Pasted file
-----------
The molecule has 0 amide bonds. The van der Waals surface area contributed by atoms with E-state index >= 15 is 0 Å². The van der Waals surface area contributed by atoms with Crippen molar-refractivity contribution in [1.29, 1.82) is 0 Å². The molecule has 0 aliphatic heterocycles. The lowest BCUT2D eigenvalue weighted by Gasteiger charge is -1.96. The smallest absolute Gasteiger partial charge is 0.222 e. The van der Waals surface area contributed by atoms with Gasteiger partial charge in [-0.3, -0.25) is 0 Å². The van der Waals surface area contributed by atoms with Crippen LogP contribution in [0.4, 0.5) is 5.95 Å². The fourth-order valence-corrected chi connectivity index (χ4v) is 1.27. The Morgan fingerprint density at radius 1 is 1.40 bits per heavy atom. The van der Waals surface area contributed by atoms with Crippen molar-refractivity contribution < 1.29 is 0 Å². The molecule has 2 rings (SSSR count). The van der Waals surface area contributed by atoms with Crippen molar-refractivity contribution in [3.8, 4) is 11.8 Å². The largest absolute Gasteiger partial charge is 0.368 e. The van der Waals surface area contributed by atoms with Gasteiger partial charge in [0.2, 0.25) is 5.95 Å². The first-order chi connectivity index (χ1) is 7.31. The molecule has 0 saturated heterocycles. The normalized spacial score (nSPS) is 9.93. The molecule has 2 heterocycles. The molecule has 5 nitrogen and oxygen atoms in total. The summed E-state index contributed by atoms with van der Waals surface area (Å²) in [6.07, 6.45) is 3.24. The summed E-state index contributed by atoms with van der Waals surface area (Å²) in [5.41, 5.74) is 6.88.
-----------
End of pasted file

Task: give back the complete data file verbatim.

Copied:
The molecule has 0 amide bonds. The van der Waals surface area contributed by atoms with E-state index >= 15 is 0 Å². The van der Waals surface area contributed by atoms with Crippen molar-refractivity contribution in [1.29, 1.82) is 0 Å². The molecule has 0 aliphatic heterocycles. The lowest BCUT2D eigenvalue weighted by Gasteiger charge is -1.96. The smallest absolute Gasteiger partial charge is 0.222 e. The van der Waals surface area contributed by atoms with Gasteiger partial charge in [-0.3, -0.25) is 0 Å². The van der Waals surface area contributed by atoms with Crippen LogP contribution in [0.4, 0.5) is 5.95 Å². The fourth-order valence-corrected chi connectivity index (χ4v) is 1.27. The Morgan fingerprint density at radius 1 is 1.40 bits per heavy atom. The van der Waals surface area contributed by atoms with Crippen molar-refractivity contribution < 1.29 is 0 Å². The molecule has 2 rings (SSSR count). The van der Waals surface area contributed by atoms with Crippen molar-refractivity contribution in [3.8, 4) is 11.8 Å². The largest absolute Gasteiger partial charge is 0.368 e. The van der Waals surface area contributed by atoms with Gasteiger partial charge in [0.2, 0.25) is 5.95 Å². The first-order chi connectivity index (χ1) is 7.31. The molecule has 0 saturated heterocycles. The normalized spacial score (nSPS) is 9.93. The molecule has 2 heterocycles. The molecule has 5 nitrogen and oxygen atoms in total. The summed E-state index contributed by atoms with van der Waals surface area (Å²) in [6.07, 6.45) is 3.24. The summed E-state index contributed by atoms with van der Waals surface area (Å²) in [5.41, 5.74) is 6.88.